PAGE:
C’mon down to the county fair

On to the second gig of my busy gig-week back in June: Masters of Reality at the Islington O2.

Masters of Reality never got the recognition they deserved, and their debut album, the timeless Blue Garden, remains one of the most underrated of rock albums. With their pulsing rhythms, they have been a significant influence on Josh Homme and Queens of the Stone Age, among others, Chris Goss producing Kyuss and QOTSA albums as well as the Desert Sessions series. They can also boast drummer Ginger Baker as a former member, the erstwhile fruitcake having appeared on Sunrise on the Sufferbus and contributed vocals to ‘TUSA’, an understandable rant about how Americans don’t get how to make a good cuppa.

Chris Goss is a delightful guitarist, laconic and sensuous in his playing, and his vocals often possess a light, otherworldly quality. It’s easy to imagine him as a male equivalent of Doraldina at the county fair, his dimly-lit fortune-teller’s tent smelling seductively of sandalwood, bedecked with strange objects and symbols and dubious, esoteric old hard-bound books. Or maybe that’s just me.

Chris Goss, photo courtesy Richard Gaya

Chris Goss. No sign of his fortune-teller’s tent. Phew. Photo courtesy Richard Gaya

Highlights were ‘Doraldina’s Prophecies’, and ‘John Brown’ on an acoustic 12-string, replete with hypnotic slide guitar. By set closer ‘Blue Garden’, Goss’s amp was up to 12+ – at the front of the crowd his amp was dominating the PA, and I couldn’t really hear the other guitarist, Dave Catching!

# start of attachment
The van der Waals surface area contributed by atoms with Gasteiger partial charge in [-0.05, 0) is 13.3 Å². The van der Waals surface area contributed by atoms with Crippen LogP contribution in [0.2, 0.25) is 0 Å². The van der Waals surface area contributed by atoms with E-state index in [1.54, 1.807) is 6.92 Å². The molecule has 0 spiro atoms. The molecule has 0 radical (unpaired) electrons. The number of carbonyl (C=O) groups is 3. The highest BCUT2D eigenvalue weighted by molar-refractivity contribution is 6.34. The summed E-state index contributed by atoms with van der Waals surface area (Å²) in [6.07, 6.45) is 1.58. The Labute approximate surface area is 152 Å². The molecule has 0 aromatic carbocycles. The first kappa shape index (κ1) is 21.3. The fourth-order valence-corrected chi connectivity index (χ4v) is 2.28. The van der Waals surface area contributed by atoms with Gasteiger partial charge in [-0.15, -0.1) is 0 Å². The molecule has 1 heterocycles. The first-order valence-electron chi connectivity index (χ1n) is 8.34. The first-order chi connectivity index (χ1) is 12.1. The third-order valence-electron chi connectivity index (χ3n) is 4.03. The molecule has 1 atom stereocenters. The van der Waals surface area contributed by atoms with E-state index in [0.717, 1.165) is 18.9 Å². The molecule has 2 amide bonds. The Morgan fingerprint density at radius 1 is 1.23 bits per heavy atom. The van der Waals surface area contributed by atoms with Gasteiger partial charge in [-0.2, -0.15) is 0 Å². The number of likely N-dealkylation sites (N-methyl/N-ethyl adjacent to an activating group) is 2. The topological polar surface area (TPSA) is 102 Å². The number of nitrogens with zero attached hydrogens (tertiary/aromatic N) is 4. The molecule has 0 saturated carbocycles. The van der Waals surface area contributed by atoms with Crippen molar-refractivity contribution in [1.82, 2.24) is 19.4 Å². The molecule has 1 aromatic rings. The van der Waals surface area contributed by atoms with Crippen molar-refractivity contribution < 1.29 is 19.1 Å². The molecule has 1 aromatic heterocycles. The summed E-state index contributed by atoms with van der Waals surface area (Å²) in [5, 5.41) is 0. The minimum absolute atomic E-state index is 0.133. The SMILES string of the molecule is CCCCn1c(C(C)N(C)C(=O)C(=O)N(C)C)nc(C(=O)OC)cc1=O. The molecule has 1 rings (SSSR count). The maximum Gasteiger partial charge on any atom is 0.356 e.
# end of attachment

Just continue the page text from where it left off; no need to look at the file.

Here’s an excellent review of the gig from the unfailingly high-calibre Every Record Tells a Story. Loads of great photos – judging from the angle we must have been standing pretty much next to each other. And here’s their excellent full set from this summer’s Pinkpop, Homme looking on approvingly from the side of the stage:

I was also fortunate to get there early to catch the first support act, Safi. A three-piece from Leipzig with dark, angular songs and a good feel for texture, they can boast a singer/guitarist with great stage presence. On the odd track, the drummer reminded me a little of Matt Cameron; sometimes it’s the spaces in a rhythm that define it. Here’s Safi playing ‘November’ with Chris Goss:

Setlist: Back to You, She Got Me (When She Got Her Dress On), Always, Absinthe Jim and Me, 100 Years (of Tears on the Wind), Doraldina’s Prophecies, Rabbit One, Third Man on the Moon, Lookin’ to Get Rite, Hey Diana, Jody Sings, John Brown, Deep in the Hole, Dreamtime Stomp, Tilt-a-Whirl, The Blue Garden


About Mark Anstee

guitarist, Radio Seattle View all posts by Mark Anstee

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